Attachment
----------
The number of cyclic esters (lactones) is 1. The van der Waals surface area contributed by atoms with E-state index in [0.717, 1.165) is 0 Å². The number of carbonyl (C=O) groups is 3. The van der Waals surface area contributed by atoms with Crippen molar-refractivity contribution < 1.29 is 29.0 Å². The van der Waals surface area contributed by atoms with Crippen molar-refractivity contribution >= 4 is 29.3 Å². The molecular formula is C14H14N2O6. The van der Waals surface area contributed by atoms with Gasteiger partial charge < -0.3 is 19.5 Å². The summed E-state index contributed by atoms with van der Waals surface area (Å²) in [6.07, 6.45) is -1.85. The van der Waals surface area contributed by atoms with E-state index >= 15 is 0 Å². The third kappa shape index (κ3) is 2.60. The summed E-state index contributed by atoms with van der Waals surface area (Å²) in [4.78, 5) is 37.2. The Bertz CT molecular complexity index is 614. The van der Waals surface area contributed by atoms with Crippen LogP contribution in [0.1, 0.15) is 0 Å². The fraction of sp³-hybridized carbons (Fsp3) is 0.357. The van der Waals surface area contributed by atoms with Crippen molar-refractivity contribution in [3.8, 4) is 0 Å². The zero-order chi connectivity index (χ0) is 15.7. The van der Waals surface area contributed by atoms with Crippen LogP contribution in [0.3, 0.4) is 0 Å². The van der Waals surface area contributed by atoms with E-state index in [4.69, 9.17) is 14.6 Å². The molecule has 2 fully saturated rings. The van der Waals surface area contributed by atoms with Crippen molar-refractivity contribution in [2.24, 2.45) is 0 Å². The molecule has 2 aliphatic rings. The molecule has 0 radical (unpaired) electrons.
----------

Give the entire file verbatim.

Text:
The number of cyclic esters (lactones) is 1. The van der Waals surface area contributed by atoms with E-state index in [0.717, 1.165) is 0 Å². The number of carbonyl (C=O) groups is 3. The van der Waals surface area contributed by atoms with Crippen molar-refractivity contribution < 1.29 is 29.0 Å². The van der Waals surface area contributed by atoms with Crippen molar-refractivity contribution >= 4 is 29.3 Å². The molecular formula is C14H14N2O6. The van der Waals surface area contributed by atoms with Gasteiger partial charge < -0.3 is 19.5 Å². The summed E-state index contributed by atoms with van der Waals surface area (Å²) in [6.07, 6.45) is -1.85. The van der Waals surface area contributed by atoms with E-state index >= 15 is 0 Å². The third kappa shape index (κ3) is 2.60. The summed E-state index contributed by atoms with van der Waals surface area (Å²) in [4.78, 5) is 37.2. The Bertz CT molecular complexity index is 614. The van der Waals surface area contributed by atoms with Crippen LogP contribution in [0.1, 0.15) is 0 Å². The fraction of sp³-hybridized carbons (Fsp3) is 0.357. The van der Waals surface area contributed by atoms with Crippen molar-refractivity contribution in [3.8, 4) is 0 Å². The zero-order chi connectivity index (χ0) is 15.7. The van der Waals surface area contributed by atoms with Crippen LogP contribution in [0.3, 0.4) is 0 Å². The van der Waals surface area contributed by atoms with E-state index in [4.69, 9.17) is 14.6 Å². The molecule has 2 fully saturated rings. The van der Waals surface area contributed by atoms with Crippen molar-refractivity contribution in [2.24, 2.45) is 0 Å². The molecule has 2 aliphatic rings. The molecule has 0 radical (unpaired) electrons.